Make sure it has a certificate
There are different organisations that grade and certify diamonds. The top are GIA (Gemological Institute of America), HRD (Hoge Raad voor Diamant) in Europe, and IGI (the International Gemological Institute).
When they grade your diamond (determining its carat, cut, clarity and colour), their standards are not identical, and the same diamond may receive slightly different ‘ratings’ depending on which organisation has certified it.
However, as long as it has a certificate from an industry-recognised group, you can rest assured that your diamond is real, and that you know what you’re getting.
Make sure the diamond matches the certificate!
Yes, your diamond came with a piece of paper attached – but how do you know that the certificate relates to the diamond in hand? All diamonds weighing under 1 carat – and 75% of diamonds larger than 1 carat – with GIA certificates have a laser number, which matches its certificate number.
You won’t be able to see this with the naked eye, but any jeweller will be able to verify this with a powerful magnifying glass, and you can see this at Sterling Diamonds as well.
Check it is certified conflict-free
Almost every diamond dealer and jeweller nowadays will guarantee that your diamond is not a blood-diamond, mined in a conflict zone and used to fund a war or insurgency. To prove that they are conflict-free, rough diamonds will carry a Kimberley Process certificate, which certifies that the rough diamonds were shipped in a sealed, tamper-resistant container, and did not profit rebel movements.
Unfortunately, the problem has not been entirely eliminated, as some blood diamonds are smuggled to other countries where they can be fraudulently certified. Therefore, at Sterling Diamonds, we only use gems that we are certain are legitimately sourced, and every diamond we sell comes with the following guarantee:
“The diamonds herein invoiced have been purchased from legitimate sources not involved in funding conflict, in compliance with United Nations resolutions. The seller hereby guarantees that these diamonds are conflict-free, based on personal knowledge and / or written guarantees provided by the supplier of these diamonds.”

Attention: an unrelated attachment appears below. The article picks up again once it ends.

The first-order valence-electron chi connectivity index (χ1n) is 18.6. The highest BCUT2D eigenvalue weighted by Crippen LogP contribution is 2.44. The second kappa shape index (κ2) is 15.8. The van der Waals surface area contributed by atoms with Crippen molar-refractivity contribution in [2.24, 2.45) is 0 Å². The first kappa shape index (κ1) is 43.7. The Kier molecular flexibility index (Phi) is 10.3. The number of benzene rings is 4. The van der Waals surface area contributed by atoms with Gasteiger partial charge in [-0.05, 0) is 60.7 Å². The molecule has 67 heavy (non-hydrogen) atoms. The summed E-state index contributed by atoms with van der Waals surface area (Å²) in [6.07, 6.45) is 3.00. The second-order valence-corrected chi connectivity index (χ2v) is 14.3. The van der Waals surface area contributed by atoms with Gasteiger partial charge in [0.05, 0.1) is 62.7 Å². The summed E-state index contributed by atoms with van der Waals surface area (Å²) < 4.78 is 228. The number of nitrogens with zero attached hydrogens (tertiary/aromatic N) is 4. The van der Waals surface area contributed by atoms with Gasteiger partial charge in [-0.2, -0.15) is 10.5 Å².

Watch out for HPHT treatment
Some diamonds have their colour upgraded synthetically through a process called HPHT, which involves subjecting them to very high temperatures and pressures in specialist equipment.
Once this happens (and, similarly, once a diamond has been subject to lasering to get rid of black impurities), it is no longer considered a natural diamond, but an “improved diamond”, with a vastly reduced value compared to a natural, untreated diamond.
This is normally disclosed on the GIA certificate, so check your certification.
When in doubt, consult a professional. There are many ‘tricks’ online to help you determine whether your diamond is real or fake. If you already possess a diamond, or have inherited a diamond, without the relevant certification, don’t mess about with guesswork – take it to a professional diamond dealer, jeweller or gemologist, who will appraise it for you properly, using specialist equipment.
They will be able to tell you whether your stone is real, whether it is natural, whether it has been treated in any way and what (approximately) it is worth. If you do have certification, they can tell you whether the gem matches the documentation; if you don’t, you can get it properly graded and certified.